French 75 (cocktail)
|IBA official cocktail|
|Primary alcohol by volume|
|Served||Straight up; without ice|
|Standard drinkware||Champagne flute|
|Preparation||Combine gin, syrup, and lemon juice in a cocktail shaker filled with ice. Shake vigorously and strain into a chilled champagne glass. Top up with Champagne. Stir gently.|
|French 75 recipe at International Bartenders Association|
The drink dates to World War I, and an early form was created in 1915 at the New York Bar in Paris—later Harry's New York Bar—by barman Harry MacElhone. The combination was said to have such a kick that it felt like being shelled with the powerful French 75mm field gun.
The drink with its current name and recipe developed over the 1920s, though similar drinks date to the 19th century. In the 19th century, the Champagne cup was a popular cocktail, consisting of champagne, lemon juice, sugar, and ice. Gin was sometimes added, yielding a drink much like the French 75.
The drink was first recorded as the 75 in Harry's ABC of Mixing Cocktails, 1922 edition, by Harry MacElhone, and in the same year in Robert Vermeire's Cocktails: How to Mix Them, which credits the drink to MacElhone. However, the recipes differed from the current form – MacElhone's version consisted of Calvados, gin, grenadine, and absinthe, while Vermeire added lemon juice.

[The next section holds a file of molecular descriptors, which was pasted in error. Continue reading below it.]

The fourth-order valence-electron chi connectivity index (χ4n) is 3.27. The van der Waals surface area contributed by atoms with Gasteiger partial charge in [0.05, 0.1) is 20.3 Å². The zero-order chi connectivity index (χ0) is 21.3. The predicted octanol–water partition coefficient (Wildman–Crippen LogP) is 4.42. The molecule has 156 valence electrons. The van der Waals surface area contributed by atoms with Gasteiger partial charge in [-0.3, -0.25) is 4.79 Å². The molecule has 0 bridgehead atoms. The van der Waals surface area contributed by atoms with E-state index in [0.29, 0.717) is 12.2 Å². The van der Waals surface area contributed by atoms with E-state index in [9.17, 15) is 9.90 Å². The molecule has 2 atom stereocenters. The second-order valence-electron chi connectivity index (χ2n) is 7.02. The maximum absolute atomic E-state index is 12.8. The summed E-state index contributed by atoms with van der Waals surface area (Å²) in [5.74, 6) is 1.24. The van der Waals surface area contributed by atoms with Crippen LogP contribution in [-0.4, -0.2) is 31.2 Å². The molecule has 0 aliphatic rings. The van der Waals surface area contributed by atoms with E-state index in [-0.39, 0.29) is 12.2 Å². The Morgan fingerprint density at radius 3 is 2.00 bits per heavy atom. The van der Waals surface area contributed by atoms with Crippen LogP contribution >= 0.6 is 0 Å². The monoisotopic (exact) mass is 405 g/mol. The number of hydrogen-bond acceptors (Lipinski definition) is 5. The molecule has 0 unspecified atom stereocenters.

The recipe took its now-classic form and "French 75" name in Here’s How, by Judge Jr. (1927), consisting of gin, sugar, lemon juice, and champagne. This recipe was republished with the name French 75 in The Savoy Cocktail Book (1930), which helped popularize the drink. Some later cocktail books use Cognac instead of gin, such as The Fine Art of Mixing Drinks by David A. Embury.
The French 75 was popularized in America at the Stork Club in New York. It appears in the movie Casablanca (1942) and is referenced twice in the John Wayne films A Man Betrayed (1941) and Jet Pilot (1957). In 2016, it appears in the ITV series, Mr. Selfridge, which is set in London in the 1910s and 1920s.
A fanciful alternative story of the invention of the French 75 was related by Jean Shepherd on November 17, 1969, wherein he credits Gervais Raoul Lufbery as the inventor. The mixture, as related by Shepherd, is Champagne and Cognac on ice with perhaps a twist of lemon. This version is not credible, given the documented earlier version.
The recipe of the French 75 is very similar to one of the most popular cocktails, the Tom Collins, with Champagne replacing carbonated water. According to the recipe in Harry MacElhone's book Harry's ABC of Mixing Cocktails, a French 75 is supposed to be served in a highball glass. The Highball glass, which the Tom Collins Cocktail is also served in, would support the theory of French 75 being a variation of the Tom Collins.
Later variants of the French 75 use cognac instead of gin.